Real Lovers forgive seventy times seven. And so I can choose mercy over justice.
    Real Lovers love grace. And so I can choose to be grace-full in the hard moments of life.
    Real Lovers commit. And so I can choose to re-commit each and every morning when I awaken with him at my side.
    Real Lovers seek the best for their loved one. And so I can choose to lay aside my human need to be validated…and be selfless. Be Christlike.
    That’s what makes Real Marriages last.


Family involves a lot of teamwork. No one person can do everything alone. I’m learning this more and more as my responsibilities at home increase. I naturally tend to want to do everything myself, but this approach can be counterproductive. Thankfully, The Man helps out immensely in getting things done.

All too often, mothers can find themselves mired in ‘mommy guilt’ which leads to doing too much. In the end, we are exhausted and tired. I did this recently when I awakened with hubby at 1am. He typically feeds the baby at that time. I woke up with him so I could wash dishes. Hubby took one look at me and said: “Go to sleep!” I didn’t listen and in the morning, I paid for it by being extra tired. Now, I’m forcing myself to take a short nap in the middle of the day.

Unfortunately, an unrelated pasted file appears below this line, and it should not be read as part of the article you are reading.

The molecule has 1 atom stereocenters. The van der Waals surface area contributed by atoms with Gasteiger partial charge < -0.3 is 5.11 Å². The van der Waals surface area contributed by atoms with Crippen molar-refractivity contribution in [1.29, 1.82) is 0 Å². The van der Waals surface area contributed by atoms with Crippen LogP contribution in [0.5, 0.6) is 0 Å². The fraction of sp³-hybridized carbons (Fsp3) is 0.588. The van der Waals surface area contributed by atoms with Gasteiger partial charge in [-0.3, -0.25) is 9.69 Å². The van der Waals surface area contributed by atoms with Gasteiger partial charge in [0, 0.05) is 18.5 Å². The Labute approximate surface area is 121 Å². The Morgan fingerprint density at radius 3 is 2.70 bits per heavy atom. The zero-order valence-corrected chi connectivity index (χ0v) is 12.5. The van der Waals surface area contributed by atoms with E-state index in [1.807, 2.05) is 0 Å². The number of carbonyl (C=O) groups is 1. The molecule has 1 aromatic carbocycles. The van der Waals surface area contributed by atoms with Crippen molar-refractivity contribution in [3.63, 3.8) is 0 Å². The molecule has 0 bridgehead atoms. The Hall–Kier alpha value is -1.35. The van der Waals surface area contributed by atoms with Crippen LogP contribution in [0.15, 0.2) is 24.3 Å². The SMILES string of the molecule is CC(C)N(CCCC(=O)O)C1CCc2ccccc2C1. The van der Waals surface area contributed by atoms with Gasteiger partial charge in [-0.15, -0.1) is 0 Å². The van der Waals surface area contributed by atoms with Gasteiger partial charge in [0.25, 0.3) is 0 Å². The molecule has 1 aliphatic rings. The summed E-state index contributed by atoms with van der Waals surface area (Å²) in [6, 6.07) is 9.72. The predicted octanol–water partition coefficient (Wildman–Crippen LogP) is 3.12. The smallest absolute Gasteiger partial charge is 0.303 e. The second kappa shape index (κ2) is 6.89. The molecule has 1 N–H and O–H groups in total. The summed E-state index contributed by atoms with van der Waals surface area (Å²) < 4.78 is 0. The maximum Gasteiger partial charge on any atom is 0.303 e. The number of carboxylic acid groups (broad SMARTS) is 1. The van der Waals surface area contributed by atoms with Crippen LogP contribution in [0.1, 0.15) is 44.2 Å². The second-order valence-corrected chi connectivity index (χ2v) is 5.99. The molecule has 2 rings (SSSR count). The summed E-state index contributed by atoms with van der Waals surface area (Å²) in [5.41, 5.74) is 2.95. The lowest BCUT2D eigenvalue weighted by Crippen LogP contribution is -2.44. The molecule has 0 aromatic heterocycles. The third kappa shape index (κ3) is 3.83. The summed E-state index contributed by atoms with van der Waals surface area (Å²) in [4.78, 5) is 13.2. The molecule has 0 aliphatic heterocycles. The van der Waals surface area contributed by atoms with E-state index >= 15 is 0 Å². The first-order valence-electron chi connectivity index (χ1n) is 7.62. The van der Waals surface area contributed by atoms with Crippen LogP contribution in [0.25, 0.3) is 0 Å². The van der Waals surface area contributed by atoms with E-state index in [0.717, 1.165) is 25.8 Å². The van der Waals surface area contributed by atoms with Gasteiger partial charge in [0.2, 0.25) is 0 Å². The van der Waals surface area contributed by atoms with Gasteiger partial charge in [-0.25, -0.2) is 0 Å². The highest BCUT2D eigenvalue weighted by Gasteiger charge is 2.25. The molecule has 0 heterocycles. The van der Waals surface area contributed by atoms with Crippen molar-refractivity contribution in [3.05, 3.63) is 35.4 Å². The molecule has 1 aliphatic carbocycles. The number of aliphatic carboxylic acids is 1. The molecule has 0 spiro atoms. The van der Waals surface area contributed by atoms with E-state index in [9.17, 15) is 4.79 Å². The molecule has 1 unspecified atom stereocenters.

Let’s Chat: When you think of family, do you envision a team?


A New Year, A New Resolution for Marriage

I hope everyone enjoyed ringing in the New Year. If you have small children, one of the advantages of New Year’s even is you can put the kiddos to bed early and then have a “date night” with your spouse. My New Year’s eve date night consisted of watching two movies with Hero (that’s my new name for hubby), but then I fell asleep just before midnight :-) The next morning we all went to church.

Having a regular date night with The Man has been a challenge. It’s easy to get caught up in the rigors of daily life and forget to nurture the most important human relationship. This year, I’ve set a goal to have two date nights a month with Hero and three family mini-vacations somewhere close to home.

With a new baby arriving in March, that may be a tough goal to meet, but I am committed to making it happen.

What do you do to have a regular date night with your spouse? Comment with your idea. I need some tips :-)

JANUARY CONTEST: Blog commenters will be entered in a drawing to receive 4 different Love Inspired contemporary titles from 2011. The more you comment, the more entries you receive! Winner announced on Feb. 1st.